15 Oct

Snowball effect explained in terms of real world economics

Fresco by Queen GamesFrench economist Thomas Piketty has written a book, Capital in the Twenty-First Century Amazon , that discusses a very simple fact of snowball effect economics: as long as r > g, that is wealth generated by capital is greater than economic growth, capital will tend to accrue with a select few.

Piketty holds an interesting TED talk about the snowball effect in economics.

So what does this mean for game designers? Simple: as long as passive income earns you more points than active income (i.e. actions) your best bet is to invest in money, nothing more.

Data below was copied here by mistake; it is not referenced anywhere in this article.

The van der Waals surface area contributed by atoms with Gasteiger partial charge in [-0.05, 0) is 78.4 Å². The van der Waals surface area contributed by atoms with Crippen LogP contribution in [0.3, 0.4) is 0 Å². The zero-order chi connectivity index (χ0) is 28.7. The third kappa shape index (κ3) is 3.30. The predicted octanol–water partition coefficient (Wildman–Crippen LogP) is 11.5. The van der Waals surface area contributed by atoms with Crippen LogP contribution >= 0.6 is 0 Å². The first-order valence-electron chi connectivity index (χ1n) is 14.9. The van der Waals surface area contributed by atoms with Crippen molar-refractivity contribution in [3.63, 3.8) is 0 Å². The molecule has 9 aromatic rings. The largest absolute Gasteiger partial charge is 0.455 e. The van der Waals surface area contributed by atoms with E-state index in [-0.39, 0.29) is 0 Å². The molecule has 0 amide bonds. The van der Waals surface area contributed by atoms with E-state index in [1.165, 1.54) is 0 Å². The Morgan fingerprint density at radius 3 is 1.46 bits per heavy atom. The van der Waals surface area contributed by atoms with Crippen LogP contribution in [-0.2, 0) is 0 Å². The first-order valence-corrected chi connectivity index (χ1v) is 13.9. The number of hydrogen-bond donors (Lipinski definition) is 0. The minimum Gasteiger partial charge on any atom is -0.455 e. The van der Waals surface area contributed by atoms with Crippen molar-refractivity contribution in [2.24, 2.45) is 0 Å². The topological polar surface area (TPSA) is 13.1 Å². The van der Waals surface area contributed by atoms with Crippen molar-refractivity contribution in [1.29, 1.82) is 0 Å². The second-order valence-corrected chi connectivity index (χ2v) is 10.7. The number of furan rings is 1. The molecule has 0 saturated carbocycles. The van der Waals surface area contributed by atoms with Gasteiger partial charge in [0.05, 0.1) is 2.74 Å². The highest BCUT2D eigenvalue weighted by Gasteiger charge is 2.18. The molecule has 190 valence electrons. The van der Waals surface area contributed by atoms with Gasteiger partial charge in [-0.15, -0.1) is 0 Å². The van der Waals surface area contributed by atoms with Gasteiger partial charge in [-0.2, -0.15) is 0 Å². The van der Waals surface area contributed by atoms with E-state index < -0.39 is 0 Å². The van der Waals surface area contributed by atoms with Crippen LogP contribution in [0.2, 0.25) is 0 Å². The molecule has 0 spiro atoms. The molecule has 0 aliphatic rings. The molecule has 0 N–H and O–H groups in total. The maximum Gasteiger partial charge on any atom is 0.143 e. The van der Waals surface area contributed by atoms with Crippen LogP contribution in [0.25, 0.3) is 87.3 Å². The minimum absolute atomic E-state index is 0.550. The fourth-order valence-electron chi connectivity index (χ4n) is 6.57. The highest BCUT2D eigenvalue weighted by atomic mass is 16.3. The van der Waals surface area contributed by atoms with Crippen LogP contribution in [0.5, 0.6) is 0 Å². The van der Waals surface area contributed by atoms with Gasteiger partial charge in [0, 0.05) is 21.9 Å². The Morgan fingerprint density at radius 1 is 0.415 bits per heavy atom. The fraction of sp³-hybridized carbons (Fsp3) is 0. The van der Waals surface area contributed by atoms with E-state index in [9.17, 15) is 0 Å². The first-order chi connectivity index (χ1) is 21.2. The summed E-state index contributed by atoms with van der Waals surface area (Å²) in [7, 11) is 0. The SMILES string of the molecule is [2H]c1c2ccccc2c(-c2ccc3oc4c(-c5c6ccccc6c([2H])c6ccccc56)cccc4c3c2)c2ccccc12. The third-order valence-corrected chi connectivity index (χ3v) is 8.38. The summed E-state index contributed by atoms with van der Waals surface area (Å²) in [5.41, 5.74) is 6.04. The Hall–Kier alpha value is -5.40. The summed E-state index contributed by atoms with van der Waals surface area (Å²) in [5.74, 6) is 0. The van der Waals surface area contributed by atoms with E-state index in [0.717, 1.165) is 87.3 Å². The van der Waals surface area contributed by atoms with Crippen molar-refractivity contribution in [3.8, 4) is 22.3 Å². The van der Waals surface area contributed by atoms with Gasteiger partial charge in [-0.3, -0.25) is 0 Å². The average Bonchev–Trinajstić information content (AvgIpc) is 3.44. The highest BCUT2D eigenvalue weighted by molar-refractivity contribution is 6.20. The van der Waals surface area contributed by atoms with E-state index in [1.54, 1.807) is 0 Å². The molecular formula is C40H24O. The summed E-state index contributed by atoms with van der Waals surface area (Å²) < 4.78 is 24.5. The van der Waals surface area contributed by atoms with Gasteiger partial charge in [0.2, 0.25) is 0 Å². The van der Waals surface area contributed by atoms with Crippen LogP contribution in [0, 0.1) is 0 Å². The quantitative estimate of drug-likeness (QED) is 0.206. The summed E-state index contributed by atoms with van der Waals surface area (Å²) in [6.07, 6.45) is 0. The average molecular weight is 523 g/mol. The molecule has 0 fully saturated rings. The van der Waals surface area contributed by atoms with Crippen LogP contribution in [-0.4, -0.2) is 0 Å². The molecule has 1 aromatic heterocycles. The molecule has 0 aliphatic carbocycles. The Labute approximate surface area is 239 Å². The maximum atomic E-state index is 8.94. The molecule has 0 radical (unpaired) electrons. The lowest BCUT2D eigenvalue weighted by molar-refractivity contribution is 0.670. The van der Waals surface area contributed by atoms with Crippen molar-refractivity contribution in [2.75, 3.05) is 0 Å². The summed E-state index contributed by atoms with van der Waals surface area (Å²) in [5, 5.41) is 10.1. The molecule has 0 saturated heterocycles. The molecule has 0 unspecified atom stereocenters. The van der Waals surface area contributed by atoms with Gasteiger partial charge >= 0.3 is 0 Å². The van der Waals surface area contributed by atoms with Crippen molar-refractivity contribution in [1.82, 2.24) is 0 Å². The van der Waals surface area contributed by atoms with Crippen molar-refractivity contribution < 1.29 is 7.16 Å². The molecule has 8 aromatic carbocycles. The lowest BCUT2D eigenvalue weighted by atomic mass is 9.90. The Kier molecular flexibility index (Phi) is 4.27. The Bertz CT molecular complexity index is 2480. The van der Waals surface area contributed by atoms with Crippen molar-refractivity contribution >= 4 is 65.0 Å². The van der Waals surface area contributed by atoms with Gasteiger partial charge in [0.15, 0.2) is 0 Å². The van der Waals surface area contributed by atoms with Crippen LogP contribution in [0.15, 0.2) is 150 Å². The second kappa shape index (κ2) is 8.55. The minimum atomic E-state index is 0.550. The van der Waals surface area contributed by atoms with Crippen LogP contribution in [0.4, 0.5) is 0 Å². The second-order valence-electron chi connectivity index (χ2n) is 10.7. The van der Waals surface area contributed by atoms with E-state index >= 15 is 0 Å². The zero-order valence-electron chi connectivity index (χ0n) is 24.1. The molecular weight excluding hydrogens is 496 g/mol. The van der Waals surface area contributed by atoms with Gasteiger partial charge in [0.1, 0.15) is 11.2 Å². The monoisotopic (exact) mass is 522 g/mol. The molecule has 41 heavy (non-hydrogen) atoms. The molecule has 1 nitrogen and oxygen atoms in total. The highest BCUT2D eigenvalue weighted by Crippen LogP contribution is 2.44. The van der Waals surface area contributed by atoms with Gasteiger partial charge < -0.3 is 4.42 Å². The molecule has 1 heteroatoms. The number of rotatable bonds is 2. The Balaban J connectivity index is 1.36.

For example, take a look at Fresco Amazon . There you’ve got multiple types of actions, from buying paints, to mixing paints, to keeping your workers happy. But if you play without any expansions then all those actions are worth too little points in comparison to the simple action of taking money all the time (the so called “Big Money” strategy). Unmodified Fresco has a r > g strategy: don’t grow, just take money.

Add in a couple of expansions and suddenly the other options become much more viable as you get higher returns on your other actions.

So keep an eye out for your r > g situations and you’ll be able to avoid snowball effects.